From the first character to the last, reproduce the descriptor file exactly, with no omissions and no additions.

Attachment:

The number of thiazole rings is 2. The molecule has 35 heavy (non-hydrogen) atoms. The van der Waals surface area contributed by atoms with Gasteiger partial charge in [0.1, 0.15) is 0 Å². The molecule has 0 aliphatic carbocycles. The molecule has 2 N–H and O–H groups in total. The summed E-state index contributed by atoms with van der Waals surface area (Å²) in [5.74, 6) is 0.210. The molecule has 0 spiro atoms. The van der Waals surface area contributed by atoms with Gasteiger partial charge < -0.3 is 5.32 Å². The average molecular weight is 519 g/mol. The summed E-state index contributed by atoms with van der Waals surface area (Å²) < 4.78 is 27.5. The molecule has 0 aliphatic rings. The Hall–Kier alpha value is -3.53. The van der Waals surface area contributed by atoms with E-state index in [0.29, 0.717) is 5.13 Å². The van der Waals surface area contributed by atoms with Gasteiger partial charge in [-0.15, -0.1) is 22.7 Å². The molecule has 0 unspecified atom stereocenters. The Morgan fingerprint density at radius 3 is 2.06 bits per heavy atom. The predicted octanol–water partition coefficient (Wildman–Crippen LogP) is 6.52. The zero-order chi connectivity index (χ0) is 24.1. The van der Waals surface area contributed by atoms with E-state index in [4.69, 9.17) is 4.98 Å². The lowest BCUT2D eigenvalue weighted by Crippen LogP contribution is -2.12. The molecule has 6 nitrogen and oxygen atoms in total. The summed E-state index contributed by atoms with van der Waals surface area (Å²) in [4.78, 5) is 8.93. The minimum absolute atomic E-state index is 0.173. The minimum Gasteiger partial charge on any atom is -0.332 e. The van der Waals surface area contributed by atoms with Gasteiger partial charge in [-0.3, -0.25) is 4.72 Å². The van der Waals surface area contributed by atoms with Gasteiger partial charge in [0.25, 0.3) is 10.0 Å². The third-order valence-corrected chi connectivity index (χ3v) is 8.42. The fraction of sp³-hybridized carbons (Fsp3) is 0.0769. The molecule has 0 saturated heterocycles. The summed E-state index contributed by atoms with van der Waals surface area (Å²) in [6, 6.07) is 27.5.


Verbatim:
The number of thiazole rings is 2. The molecule has 35 heavy (non-hydrogen) atoms. The van der Waals surface area contributed by atoms with Gasteiger partial charge in [0.1, 0.15) is 0 Å². The molecule has 0 aliphatic carbocycles. The molecule has 2 N–H and O–H groups in total. The summed E-state index contributed by atoms with van der Waals surface area (Å²) in [5.74, 6) is 0.210. The molecule has 0 spiro atoms. The van der Waals surface area contributed by atoms with Gasteiger partial charge < -0.3 is 5.32 Å². The average molecular weight is 519 g/mol. The summed E-state index contributed by atoms with van der Waals surface area (Å²) < 4.78 is 27.5. The molecule has 0 aliphatic rings. The Hall–Kier alpha value is -3.53. The van der Waals surface area contributed by atoms with E-state index in [0.29, 0.717) is 5.13 Å². The van der Waals surface area contributed by atoms with Gasteiger partial charge in [-0.15, -0.1) is 22.7 Å². The molecule has 0 unspecified atom stereocenters. The Morgan fingerprint density at radius 3 is 2.06 bits per heavy atom. The predicted octanol–water partition coefficient (Wildman–Crippen LogP) is 6.52. The zero-order chi connectivity index (χ0) is 24.1. The van der Waals surface area contributed by atoms with E-state index in [4.69, 9.17) is 4.98 Å². The lowest BCUT2D eigenvalue weighted by Crippen LogP contribution is -2.12. The molecule has 6 nitrogen and oxygen atoms in total. The summed E-state index contributed by atoms with van der Waals surface area (Å²) in [4.78, 5) is 8.93. The minimum absolute atomic E-state index is 0.173. The minimum Gasteiger partial charge on any atom is -0.332 e. The van der Waals surface area contributed by atoms with Gasteiger partial charge in [-0.3, -0.25) is 4.72 Å². The van der Waals surface area contributed by atoms with Gasteiger partial charge in [0.25, 0.3) is 10.0 Å². The third-order valence-corrected chi connectivity index (χ3v) is 8.42. The fraction of sp³-hybridized carbons (Fsp3) is 0.0769. The molecule has 0 saturated heterocycles. The summed E-state index contributed by atoms with van der Waals surface area (Å²) in [6, 6.07) is 27.5.